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CiclaValley’s Zachary Rynew celebrates CicLAvia with his new project Bike Angeles, in advance of this Sunday’s Heart of LA open streets event.

 

I won’t be riding this time. But I hope to stop by for awhile with my wife, so say hi if you spot us. 

Although we may be harder to recognize without a corgi in tow.

………

Once again, someone has given a whole new meaning to walking a bike.

Or maybe the same person, this time outfitting his bike in matching Nikes.

If that looks familiar, it’s because it is. That’s clearly the same bike, even though he’s switched brands.

Maybe it didn’t run right on Adidas.

………

The war on cars may be a myth, but the war on bikes is all too real.

Or in this case, scooters, as a Florida man has been busted for vandalizing e-scooters and cutting their brake lines.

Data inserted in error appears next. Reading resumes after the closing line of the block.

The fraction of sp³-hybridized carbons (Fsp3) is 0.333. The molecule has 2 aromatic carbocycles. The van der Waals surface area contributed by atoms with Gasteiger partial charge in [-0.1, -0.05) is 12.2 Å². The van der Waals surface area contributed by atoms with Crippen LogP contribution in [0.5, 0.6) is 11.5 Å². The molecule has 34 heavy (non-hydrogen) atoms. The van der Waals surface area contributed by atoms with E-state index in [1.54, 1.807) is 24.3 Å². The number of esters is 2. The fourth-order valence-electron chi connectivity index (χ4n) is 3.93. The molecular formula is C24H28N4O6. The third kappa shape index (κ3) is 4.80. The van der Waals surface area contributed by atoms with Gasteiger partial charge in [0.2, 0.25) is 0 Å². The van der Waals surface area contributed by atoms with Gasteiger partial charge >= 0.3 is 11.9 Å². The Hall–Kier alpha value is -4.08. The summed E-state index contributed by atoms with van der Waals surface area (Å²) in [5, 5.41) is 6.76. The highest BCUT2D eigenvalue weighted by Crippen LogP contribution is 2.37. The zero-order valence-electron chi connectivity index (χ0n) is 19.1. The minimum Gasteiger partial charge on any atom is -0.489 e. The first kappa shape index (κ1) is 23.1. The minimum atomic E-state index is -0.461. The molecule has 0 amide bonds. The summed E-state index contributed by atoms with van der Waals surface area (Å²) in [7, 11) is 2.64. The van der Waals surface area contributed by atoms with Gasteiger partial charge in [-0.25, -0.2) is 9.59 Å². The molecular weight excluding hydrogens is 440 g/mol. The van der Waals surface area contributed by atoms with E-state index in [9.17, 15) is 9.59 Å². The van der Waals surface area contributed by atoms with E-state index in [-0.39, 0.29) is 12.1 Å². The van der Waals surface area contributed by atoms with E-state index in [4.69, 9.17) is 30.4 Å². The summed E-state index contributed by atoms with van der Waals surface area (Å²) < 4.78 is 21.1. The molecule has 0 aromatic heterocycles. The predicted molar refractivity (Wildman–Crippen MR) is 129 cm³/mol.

But sometimes, it’s the people on two wheels behaving badly.

Police in New York are looking for a bike-riding groper who grabbed a woman as he rode past on the sidewalk.

………

Local

Century Blvd is being extended a half mile through Watts for a redevelopment project, including wide painted bike lanes — with a buffer on the wrong side, judging from the photo.

LA/Burbank US Representative Adam Schiff is one of us, as rightwing site Breitbart notes in a surprisingly positive profile.

Kesha is one of us too, as she goes for a casual bike ride along the beach in Venice.

 

State

California bicycle touring company Wheeltales wants your input on a number of proposed bike tours for the coming year.

A new report says the Coast Highway and Escondido’s Valley Parkway are the most dangerous streets in San Diego’s North County area.

A San Diego heart transplant recipient is riding his bike across the country to Florida to meet the mother of the Navy officer whose death gave him a second chance at life.

An op-ed in Cal Berkeley’s Daily Californian says get off your high horse and onto a bicycle.

 

National

If you’re looking for somewhere to ride, Outside recommends seven uncrowded national monuments “you’ve never heard of.” Can’t speak for you, but I’ve already been to just under half, let alone heard of them.

After an Idaho bike thief stole a two grand mountain bike, police in Ketchum caught ’em.